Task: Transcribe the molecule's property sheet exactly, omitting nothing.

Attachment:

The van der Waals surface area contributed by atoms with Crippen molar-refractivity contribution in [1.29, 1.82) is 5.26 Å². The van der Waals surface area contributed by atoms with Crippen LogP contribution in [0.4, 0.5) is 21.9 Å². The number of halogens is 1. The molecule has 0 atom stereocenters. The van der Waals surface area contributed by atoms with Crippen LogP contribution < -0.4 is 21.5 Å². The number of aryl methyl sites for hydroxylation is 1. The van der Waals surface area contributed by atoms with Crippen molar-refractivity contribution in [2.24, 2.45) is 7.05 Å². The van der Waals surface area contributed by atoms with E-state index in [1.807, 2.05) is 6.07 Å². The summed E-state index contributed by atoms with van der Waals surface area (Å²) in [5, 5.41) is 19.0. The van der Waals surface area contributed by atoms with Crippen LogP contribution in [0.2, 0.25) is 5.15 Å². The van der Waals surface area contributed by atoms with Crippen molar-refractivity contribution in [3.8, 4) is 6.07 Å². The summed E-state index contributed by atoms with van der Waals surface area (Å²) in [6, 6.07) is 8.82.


The van der Waals surface area contributed by atoms with Crippen molar-refractivity contribution in [1.29, 1.82) is 5.26 Å². The van der Waals surface area contributed by atoms with Crippen LogP contribution in [0.4, 0.5) is 21.9 Å². The number of halogens is 1. The molecule has 0 atom stereocenters. The van der Waals surface area contributed by atoms with Crippen LogP contribution < -0.4 is 21.5 Å². The number of aryl methyl sites for hydroxylation is 1. The van der Waals surface area contributed by atoms with Crippen molar-refractivity contribution in [2.24, 2.45) is 7.05 Å². The van der Waals surface area contributed by atoms with E-state index in [1.807, 2.05) is 6.07 Å². The summed E-state index contributed by atoms with van der Waals surface area (Å²) in [5, 5.41) is 19.0. The van der Waals surface area contributed by atoms with Crippen LogP contribution in [0.2, 0.25) is 5.15 Å². The van der Waals surface area contributed by atoms with Crippen molar-refractivity contribution in [3.8, 4) is 6.07 Å². The summed E-state index contributed by atoms with van der Waals surface area (Å²) in [6, 6.07) is 8.82.